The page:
"There are no two points so distant from one another that they cannot be connected by a single straight line -- and an infinite number of curves."

Composer Lawrence Dillon has produced an extensive body of work, from brief solo pieces to a full-length opera. Three disks of his music are due out in 2010 on the Bridge, Albany and Naxos labels. In the past year, he has had commissions from the Emerson String Quartet, the Cassatt String Quartet, the Mansfield Symphony, the Boise Philharmonic, the Salt Lake City Symphony, the Ravinia Festival, the Daedalus String Quartet, the Kenan Institute for the Arts, the University of Utah and the Idyllwild Symphony Orchestra.

Although he lost 50% of his hearing in a childhood illness, Dillon began composing as soon as he started piano lessons at the age of seven. In 1985, he became the youngest composer to earn a doctorate at The Juilliard School, and was shortly thereafter appointed to the Juilliard faculty. Dillon is now Composer in Residence at the University of North Carolina School of the Arts, where he has served as Music Director of the Contemporary Ensemble, Assistant Dean of Performance, and Interim Dean of the School of Music. He was the Featured American Composer in the February 2006 issue of Chamber Music magazine.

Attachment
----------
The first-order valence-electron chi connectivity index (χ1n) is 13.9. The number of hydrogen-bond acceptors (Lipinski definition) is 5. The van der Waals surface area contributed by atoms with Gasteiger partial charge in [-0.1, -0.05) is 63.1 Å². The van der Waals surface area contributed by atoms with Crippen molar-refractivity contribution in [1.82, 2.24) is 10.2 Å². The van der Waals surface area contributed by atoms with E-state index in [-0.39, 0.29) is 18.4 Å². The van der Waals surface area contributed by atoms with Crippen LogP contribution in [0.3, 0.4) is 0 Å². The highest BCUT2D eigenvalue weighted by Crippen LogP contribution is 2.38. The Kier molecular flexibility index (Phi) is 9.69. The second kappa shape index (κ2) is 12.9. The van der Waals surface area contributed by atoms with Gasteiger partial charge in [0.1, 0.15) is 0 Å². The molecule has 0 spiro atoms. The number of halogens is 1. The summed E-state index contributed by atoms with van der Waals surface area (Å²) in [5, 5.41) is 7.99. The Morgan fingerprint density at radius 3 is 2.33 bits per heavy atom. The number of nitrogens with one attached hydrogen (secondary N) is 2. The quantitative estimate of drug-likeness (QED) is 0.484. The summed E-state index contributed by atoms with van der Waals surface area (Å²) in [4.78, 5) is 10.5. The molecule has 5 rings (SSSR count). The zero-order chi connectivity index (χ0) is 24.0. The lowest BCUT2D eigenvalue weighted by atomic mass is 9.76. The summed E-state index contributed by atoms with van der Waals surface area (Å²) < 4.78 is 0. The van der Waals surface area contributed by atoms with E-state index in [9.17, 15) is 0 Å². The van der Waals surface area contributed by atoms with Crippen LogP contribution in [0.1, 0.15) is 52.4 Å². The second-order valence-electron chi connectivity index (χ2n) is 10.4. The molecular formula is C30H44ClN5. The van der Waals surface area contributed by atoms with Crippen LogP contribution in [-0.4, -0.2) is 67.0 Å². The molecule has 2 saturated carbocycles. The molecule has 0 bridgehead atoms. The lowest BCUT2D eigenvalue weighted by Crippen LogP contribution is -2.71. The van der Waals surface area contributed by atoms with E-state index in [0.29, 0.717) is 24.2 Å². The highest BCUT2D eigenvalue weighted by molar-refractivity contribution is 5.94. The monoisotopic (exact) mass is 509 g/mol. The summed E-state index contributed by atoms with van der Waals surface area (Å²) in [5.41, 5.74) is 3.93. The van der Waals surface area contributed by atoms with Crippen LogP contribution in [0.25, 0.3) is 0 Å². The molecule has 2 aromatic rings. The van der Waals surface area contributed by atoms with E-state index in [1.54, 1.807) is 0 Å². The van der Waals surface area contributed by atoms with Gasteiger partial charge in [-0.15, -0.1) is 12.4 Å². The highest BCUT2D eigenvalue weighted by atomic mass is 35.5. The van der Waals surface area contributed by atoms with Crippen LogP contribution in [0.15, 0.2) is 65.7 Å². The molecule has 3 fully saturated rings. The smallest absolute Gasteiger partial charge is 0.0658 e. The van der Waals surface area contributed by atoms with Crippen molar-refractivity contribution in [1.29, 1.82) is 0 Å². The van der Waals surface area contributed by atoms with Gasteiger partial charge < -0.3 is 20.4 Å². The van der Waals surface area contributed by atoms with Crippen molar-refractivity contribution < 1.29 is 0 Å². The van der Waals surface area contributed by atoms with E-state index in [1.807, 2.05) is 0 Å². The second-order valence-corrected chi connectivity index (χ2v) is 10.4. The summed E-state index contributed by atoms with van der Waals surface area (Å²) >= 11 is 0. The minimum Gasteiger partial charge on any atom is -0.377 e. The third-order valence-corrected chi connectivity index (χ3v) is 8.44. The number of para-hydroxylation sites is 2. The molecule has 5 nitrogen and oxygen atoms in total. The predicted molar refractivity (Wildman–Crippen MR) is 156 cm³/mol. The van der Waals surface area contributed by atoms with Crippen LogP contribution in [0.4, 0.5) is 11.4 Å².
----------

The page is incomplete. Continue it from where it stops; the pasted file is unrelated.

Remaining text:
Visit Lawrence Dillon's Web Site

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Saturday, March 31, 2007
patri and matri

Ive long been intrigued by the behavioral differences between patriarchal and matrilineal societies. In a patriarchal society, the person in charge is typically a leader, the one who ventures out into unknown territory, exhorting everyone else to follow. In a matrilineal society, the person in charge is most often the one at the center, the one who is directly connected to everybody else.

In the new music world, the patriarchal model is held up for praise more often we tend to honor composers who break new ground and dismiss composers who emphasize communication and centricity.

My ideal new music society would be called parentilineal, I suppose it would value both leadership and centrality equally. I like to think that having a stable center and an adventurous periphery is the healthiest combination.